It looked like a foregone conclusion that my prediction of a Seattle Seahawks comeback victory in the Super Bowl (Super Thoughts) was going to come to fruition.  And then, the team that ran the ball more than any other in the NFL this season decided to get swept up in the "modern approach" to the game and go spread/empty backfield on a 2nd down and goal from the 1-yard line.  It was poetic justice that the pass was intercepted--one of the two out of three bad things that can happen every time you throw.  I felt bad for Russell Wilson--but I doubt that will send his career into a tailspin.

And finally, I took my wife to task at the end of last year talking about the outrageous amount of stuff we took to Hawaii ten years ago (First World Problems).  After about six "practice packs", I am proud to report that we shall be traveling back to Hawaii with two fewer bags later this week.  It's amazing what airline bag fees will do to your need to bring along a few extra shirts, sweatshirts and jackets "just in case" Hawaii sees its first Polar Vortex in history.  We are still bringing more electronics than can be plugged into our new 7-port USB Charger--but I guess that's the price you pay for "modern convenience".

Friday, February 6, 2015

Sed Non Ita Laboratis

UW-Madison Chancellor Rebecca Blank says Governor Scott Walker's budget proposal that might require professors to teach more classes will lead to the "poaching" of UW faculty by other universities that don't require so much time in the classroom for their instructors.  Blank adds that students will likely follow those instructors to those "less stressful" colleges.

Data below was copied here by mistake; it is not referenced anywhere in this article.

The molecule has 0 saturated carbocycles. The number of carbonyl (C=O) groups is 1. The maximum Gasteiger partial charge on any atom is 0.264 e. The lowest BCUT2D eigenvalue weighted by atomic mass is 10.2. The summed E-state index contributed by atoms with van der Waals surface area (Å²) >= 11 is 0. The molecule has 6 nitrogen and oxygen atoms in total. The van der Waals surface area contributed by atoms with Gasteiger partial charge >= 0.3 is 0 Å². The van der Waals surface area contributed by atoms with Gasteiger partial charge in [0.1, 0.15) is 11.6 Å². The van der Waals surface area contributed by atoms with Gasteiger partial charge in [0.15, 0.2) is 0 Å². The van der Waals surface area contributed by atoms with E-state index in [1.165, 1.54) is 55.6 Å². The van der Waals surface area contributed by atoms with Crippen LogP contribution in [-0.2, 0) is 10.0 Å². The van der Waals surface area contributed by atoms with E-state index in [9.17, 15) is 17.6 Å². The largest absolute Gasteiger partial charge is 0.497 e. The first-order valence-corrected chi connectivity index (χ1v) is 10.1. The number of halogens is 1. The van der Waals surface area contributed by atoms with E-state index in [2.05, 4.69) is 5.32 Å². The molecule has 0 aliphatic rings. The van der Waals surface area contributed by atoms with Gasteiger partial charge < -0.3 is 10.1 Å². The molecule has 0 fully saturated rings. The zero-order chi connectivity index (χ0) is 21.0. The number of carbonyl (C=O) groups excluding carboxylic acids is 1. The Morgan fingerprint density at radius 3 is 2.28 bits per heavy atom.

That got me to thinking about the recruiting videos that air during college sports broadcasts and how schools could target students looking to "flee the oppressive UW System":

 We here at Not Wisconsin University know that only well-rested, well-compensated minds can successfully teach today's youth.  That is why at NWU you will never see professors burdened with the outrageous workload of four lectures or labs a day.  In fact, you may not see professors at all--as we have a large staff of Teaching Assistants who handle most of the actual course work.  What could be better than learning from someone who sat in the same desk as you just a couple of years ago?

Not Wisconsin University also encourages its faculty to take as much time away from the classroom as needed to write updated versions of the $85 textbooks they require for all of their classes--and which make the $45 used versions of previous editions at the off-campus bookstore obsolete.

NWU is a national leader in research outside of the classroom.  Our faculty members have taken part in such groundbreaking studies as Social Media Habits of College Freshmen, America's On-Line Dating Patterns and the Effect Cocaine Use Has On the Mating Habits of Quail.  THAT is the kind of knowledge that will make America a better place in the future and give our students the knowledge they need to succeed in the 21st Century workplace.

Not Wisconsin University faculty are also expected to be socially active.  That means if the Evil Scott Walker tries to limit the influence of public sector unions again, they have our permission to organize bus trips to Madison to take part in protests--even if that means cancelling the classes that you paid for.  And speaking of pay, we have some of the highest salaries in nation--because you have 20-years to pay back all of those student loans and will hardly notice!